Harris and Meby Gary Paulsen, Sandpiper, 2007, 168 pages, ISBN: 015205880X
Reading Harris and Me is the most fun anybody can have between the covers of a book. Originally published in 1993, Harris and Me is the best story Gary Paulsen (Hatchet) has ever written, and I suspect it is based on a summer he himself spent with a cousin on a farm. This is a twentieth-century Tom-and-Huck story. Harris, the instigator, is Tom, and Me, the narrator who is never named, is Huck, the cast-off child of drunks.
Our narrator is sent to spend a summer with his distant cousins on a farm in a remote part of Minnesota. Being a city boy, he is not used to the hard work--or hard play--of a farm. The farm is owned by Knute Larson, a big man who hardly ever talks but can take down a bull with his fist, and his wife Claire who mothers our affection-starved narrator. They have two children: the mischievous Harris and Glennis, Harris's older sister who whacks Harris in the back of the head every time he swears--and that's a lot of head whacking. Also on the farm is Louie, the hired hand who never bathes and hoovers up all the food in reach. Try as they might, Harris and his cousin cannot get any food while Louie is at the table. Harris takes his new friend on a daring roller coaster of a ride through the summer: Our narrator is kicked in the head by a cow, forced to engage in hand-to-hand combat with 300-pound-pigs, and must learn to dodge the attacks of Ernie the rooster and Louie's pet lynx Buzzer. But our narrator learns fast, and before the summer's over he'll take Harris on a ride of his own making.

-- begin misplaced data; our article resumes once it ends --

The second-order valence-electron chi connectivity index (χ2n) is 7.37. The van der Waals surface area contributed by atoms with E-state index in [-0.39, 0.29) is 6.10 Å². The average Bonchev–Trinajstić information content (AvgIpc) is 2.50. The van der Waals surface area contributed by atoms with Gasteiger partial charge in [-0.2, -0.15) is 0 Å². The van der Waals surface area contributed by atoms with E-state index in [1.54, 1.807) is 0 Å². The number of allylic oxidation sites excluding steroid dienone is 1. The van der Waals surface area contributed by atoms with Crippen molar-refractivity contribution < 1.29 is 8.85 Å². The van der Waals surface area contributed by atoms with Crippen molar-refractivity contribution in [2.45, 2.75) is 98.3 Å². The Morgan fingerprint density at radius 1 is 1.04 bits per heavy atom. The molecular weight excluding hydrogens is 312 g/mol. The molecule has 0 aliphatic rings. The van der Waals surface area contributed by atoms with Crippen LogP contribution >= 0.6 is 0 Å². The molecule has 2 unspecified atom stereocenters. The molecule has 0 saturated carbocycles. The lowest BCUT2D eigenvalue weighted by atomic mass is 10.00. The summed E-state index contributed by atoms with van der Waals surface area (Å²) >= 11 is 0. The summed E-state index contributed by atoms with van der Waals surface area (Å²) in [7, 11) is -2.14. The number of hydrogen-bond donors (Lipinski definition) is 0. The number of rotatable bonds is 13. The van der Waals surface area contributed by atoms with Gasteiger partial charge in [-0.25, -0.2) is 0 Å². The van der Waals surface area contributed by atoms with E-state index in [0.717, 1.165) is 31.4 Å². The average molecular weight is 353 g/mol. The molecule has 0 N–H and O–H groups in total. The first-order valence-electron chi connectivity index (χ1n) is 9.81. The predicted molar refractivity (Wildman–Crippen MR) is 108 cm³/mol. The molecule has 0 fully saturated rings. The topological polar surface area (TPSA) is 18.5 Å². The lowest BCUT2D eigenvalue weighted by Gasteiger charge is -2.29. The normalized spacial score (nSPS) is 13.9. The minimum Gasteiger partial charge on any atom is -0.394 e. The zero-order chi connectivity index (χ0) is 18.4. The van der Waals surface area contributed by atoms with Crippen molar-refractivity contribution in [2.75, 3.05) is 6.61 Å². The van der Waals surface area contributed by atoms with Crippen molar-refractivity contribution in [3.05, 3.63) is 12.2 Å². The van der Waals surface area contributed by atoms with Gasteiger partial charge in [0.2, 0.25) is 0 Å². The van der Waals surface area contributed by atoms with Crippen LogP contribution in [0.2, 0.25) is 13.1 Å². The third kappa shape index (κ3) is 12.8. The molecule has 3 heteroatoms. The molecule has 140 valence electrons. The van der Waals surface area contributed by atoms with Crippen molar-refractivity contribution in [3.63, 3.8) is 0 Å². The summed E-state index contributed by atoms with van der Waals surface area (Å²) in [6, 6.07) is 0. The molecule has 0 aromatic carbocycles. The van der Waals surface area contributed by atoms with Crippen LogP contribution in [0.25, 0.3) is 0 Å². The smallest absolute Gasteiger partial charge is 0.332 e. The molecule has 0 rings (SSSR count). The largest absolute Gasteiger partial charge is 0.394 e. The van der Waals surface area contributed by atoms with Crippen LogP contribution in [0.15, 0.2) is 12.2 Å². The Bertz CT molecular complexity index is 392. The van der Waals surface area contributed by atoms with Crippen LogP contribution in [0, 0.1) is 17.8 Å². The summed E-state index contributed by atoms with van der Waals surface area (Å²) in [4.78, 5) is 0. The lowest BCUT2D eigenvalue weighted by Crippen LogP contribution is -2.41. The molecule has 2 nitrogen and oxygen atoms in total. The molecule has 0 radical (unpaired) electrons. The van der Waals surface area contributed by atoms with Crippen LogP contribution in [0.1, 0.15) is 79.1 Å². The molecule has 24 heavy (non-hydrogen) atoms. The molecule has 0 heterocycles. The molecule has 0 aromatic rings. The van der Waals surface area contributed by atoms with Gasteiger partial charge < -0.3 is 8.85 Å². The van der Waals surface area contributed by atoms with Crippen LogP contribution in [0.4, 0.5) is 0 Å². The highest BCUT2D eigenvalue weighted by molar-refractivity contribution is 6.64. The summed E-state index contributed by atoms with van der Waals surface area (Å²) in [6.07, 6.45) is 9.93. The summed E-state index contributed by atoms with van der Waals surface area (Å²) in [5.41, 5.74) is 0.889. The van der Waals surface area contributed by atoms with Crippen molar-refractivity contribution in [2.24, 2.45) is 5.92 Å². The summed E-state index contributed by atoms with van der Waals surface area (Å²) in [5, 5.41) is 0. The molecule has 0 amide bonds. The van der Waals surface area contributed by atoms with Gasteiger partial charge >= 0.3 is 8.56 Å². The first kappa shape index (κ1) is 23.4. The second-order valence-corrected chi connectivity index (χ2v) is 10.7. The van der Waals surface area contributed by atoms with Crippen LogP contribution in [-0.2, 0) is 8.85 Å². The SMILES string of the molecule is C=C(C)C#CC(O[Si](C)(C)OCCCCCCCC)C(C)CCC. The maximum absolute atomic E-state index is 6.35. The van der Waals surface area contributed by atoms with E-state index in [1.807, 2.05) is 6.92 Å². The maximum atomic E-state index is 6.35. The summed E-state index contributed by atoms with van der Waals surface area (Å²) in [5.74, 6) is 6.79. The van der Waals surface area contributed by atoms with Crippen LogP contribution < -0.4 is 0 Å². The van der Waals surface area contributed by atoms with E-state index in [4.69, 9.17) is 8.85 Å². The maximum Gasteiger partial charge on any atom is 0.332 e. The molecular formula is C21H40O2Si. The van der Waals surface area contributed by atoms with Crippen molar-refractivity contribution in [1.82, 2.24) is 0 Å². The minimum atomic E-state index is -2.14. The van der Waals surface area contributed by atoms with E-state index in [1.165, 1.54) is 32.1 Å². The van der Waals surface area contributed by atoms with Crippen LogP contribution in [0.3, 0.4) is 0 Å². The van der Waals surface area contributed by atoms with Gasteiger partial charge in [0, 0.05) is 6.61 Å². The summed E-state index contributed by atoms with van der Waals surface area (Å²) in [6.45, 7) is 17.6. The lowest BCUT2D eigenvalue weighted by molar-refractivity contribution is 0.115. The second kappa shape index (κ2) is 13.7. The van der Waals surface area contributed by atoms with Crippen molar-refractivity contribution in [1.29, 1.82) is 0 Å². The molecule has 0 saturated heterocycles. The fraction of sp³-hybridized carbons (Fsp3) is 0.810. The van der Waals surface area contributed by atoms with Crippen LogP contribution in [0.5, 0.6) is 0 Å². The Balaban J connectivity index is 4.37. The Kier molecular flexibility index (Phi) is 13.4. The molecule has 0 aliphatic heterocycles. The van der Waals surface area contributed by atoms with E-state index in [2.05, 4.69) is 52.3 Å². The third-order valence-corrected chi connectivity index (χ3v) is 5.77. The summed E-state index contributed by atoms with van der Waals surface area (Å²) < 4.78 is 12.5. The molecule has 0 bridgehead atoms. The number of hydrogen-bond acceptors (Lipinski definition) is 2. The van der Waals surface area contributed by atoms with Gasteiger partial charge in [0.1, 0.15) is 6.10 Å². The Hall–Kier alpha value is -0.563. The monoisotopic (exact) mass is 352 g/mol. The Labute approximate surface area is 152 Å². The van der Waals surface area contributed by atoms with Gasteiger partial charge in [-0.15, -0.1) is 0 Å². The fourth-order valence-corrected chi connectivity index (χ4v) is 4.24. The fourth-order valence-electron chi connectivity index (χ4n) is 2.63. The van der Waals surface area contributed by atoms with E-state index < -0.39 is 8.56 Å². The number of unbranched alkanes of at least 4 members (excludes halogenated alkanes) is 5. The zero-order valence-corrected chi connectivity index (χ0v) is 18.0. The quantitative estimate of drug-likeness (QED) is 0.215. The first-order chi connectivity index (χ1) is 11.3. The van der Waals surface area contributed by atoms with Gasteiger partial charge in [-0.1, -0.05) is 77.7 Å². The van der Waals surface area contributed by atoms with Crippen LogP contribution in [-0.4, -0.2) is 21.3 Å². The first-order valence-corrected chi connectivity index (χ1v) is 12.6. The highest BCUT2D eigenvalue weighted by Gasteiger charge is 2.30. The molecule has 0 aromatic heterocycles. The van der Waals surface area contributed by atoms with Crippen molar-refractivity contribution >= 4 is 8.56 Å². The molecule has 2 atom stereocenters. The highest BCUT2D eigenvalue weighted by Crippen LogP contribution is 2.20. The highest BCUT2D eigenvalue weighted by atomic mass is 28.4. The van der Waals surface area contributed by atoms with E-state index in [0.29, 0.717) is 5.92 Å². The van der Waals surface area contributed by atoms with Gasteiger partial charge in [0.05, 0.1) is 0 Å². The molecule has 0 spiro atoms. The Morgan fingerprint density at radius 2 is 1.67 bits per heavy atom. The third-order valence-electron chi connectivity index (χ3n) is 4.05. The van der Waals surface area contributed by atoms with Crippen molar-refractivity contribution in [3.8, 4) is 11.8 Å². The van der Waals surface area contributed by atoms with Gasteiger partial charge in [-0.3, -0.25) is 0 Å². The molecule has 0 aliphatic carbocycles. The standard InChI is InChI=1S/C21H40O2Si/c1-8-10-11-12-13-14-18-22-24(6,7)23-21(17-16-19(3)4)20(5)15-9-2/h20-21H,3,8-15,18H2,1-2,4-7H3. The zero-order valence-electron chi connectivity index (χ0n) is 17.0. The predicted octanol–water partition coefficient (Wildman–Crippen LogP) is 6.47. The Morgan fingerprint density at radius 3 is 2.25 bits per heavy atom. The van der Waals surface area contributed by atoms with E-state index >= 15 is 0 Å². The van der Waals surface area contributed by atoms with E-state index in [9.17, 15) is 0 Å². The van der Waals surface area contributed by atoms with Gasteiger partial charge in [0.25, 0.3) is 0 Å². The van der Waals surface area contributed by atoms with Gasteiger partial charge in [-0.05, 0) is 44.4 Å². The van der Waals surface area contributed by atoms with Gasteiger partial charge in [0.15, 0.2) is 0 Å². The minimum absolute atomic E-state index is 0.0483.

Harris and Me is a glimpse into the childhood of the past when childhood was fun and not a bit safe. Set in the post-war late forties, this nostalgic story will thrill the over-scheduled, video-driven kid of the twenty-first century. The pacing is fast, the action daring, the storytelling hilarious, and the ending very poignant. This story will entertain and charm even the most bibliophobic of middle school students.